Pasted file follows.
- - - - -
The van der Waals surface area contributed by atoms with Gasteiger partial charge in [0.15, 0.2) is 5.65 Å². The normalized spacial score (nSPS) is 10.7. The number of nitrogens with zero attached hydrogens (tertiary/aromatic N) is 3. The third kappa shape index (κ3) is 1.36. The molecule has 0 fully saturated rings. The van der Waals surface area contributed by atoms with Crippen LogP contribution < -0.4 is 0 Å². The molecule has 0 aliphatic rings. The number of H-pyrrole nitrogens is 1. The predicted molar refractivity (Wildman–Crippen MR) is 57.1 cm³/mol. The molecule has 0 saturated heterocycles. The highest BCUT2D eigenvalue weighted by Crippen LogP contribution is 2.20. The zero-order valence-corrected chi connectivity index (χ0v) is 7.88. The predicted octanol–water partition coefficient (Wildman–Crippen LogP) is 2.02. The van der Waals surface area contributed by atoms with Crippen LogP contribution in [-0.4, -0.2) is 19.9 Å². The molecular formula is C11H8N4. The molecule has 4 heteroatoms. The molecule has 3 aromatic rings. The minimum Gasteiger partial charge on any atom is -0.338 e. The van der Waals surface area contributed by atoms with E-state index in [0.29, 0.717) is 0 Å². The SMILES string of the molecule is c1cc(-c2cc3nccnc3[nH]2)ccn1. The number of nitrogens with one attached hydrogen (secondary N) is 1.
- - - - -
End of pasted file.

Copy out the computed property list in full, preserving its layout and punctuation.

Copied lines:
The van der Waals surface area contributed by atoms with Gasteiger partial charge in [0.15, 0.2) is 5.65 Å². The normalized spacial score (nSPS) is 10.7. The number of nitrogens with zero attached hydrogens (tertiary/aromatic N) is 3. The third kappa shape index (κ3) is 1.36. The molecule has 0 fully saturated rings. The van der Waals surface area contributed by atoms with Crippen LogP contribution < -0.4 is 0 Å². The molecule has 0 aliphatic rings. The number of H-pyrrole nitrogens is 1. The predicted molar refractivity (Wildman–Crippen MR) is 57.1 cm³/mol. The molecule has 0 saturated heterocycles. The highest BCUT2D eigenvalue weighted by Crippen LogP contribution is 2.20. The zero-order valence-corrected chi connectivity index (χ0v) is 7.88. The predicted octanol–water partition coefficient (Wildman–Crippen LogP) is 2.02. The van der Waals surface area contributed by atoms with Crippen LogP contribution in [-0.4, -0.2) is 19.9 Å². The molecular formula is C11H8N4. The molecule has 4 heteroatoms. The molecule has 3 aromatic rings. The minimum Gasteiger partial charge on any atom is -0.338 e. The van der Waals surface area contributed by atoms with E-state index in [0.29, 0.717) is 0 Å². The SMILES string of the molecule is c1cc(-c2cc3nccnc3[nH]2)ccn1. The number of nitrogens with one attached hydrogen (secondary N) is 1.